For example, I currently work for Fishbowl Marketing, a marketing firm and during their rapid growth last year, the company introduced a mobile marketing program to our clients. Almost a year later and the CEO canceled the mobile marketing program. I believe the program was canceled because the company was losing money. In Paine’s book, she lists 10 questions that every communications professional must be able to answer. Had Fishbowl answered the following question, they would have known that mobile marketing was not a good program to launch.
    1. What’s important to our audience? – I would reword it as, what is important to the end customer?

    Answering “What’s important to the audience?” would have saved my company from launching the mobile marketing program and then cancelling it a year later because they would have determined that the program does not offer great value to the end user. While the company researched mobile marketing before launching it, they did not test and evaluate the program properly.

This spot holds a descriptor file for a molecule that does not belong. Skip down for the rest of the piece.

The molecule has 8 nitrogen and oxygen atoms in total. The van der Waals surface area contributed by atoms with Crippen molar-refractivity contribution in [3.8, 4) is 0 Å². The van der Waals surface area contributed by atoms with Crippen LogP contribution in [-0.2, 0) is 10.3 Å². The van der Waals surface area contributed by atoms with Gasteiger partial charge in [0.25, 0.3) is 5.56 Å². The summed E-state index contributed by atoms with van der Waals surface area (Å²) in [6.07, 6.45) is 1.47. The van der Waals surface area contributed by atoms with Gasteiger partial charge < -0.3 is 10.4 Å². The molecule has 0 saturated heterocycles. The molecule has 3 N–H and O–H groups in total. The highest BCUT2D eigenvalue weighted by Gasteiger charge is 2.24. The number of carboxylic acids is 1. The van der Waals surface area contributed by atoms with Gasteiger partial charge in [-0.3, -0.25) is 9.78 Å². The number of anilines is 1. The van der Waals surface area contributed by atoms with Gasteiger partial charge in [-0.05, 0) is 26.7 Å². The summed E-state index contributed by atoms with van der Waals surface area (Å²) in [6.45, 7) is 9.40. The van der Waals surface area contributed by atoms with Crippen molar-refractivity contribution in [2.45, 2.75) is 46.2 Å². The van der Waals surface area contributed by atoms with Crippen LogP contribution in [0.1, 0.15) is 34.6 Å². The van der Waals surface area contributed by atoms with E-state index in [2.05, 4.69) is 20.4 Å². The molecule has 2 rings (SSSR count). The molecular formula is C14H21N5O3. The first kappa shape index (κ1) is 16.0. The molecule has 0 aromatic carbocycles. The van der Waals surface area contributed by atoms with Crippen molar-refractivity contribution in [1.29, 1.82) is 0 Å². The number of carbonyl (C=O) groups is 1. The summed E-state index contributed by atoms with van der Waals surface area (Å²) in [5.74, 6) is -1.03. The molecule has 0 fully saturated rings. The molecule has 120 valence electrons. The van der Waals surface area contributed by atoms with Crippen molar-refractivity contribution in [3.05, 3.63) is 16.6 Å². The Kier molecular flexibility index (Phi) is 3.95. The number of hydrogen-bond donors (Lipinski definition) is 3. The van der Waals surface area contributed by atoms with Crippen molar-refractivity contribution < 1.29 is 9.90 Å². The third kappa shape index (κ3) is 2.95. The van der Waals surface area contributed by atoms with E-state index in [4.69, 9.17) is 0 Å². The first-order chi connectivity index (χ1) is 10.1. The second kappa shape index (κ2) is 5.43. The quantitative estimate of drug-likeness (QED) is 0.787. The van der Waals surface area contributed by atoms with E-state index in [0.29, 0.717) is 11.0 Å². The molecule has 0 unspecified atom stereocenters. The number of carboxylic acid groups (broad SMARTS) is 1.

Had Fishbowl answered the important question mentioned above and tested a pilot program, they would have not have started a mobile marketing program. Measurement is important when evaluating campaigns and programs; evaluation can save companies thousands of dollars. While the above example is more about prior research (answering 10 questions) than outputs, outtakes and outcomes, it is still relevant to these three categories. Paine mentions in her book that a company should answer 10 important questions before starting a campaign. Once these questions are answered, and the campaign has been started, the campaign can be measured by its outputs, outtakes, and outcomes.

    On the other hand, maybe Fishbowl did measure the outputs, outtakes, and outcomes of the mobile marketing and deemed the program ineffective.

  31. Comment by Alicja Patela — February 24, 2009 at 2:59 pm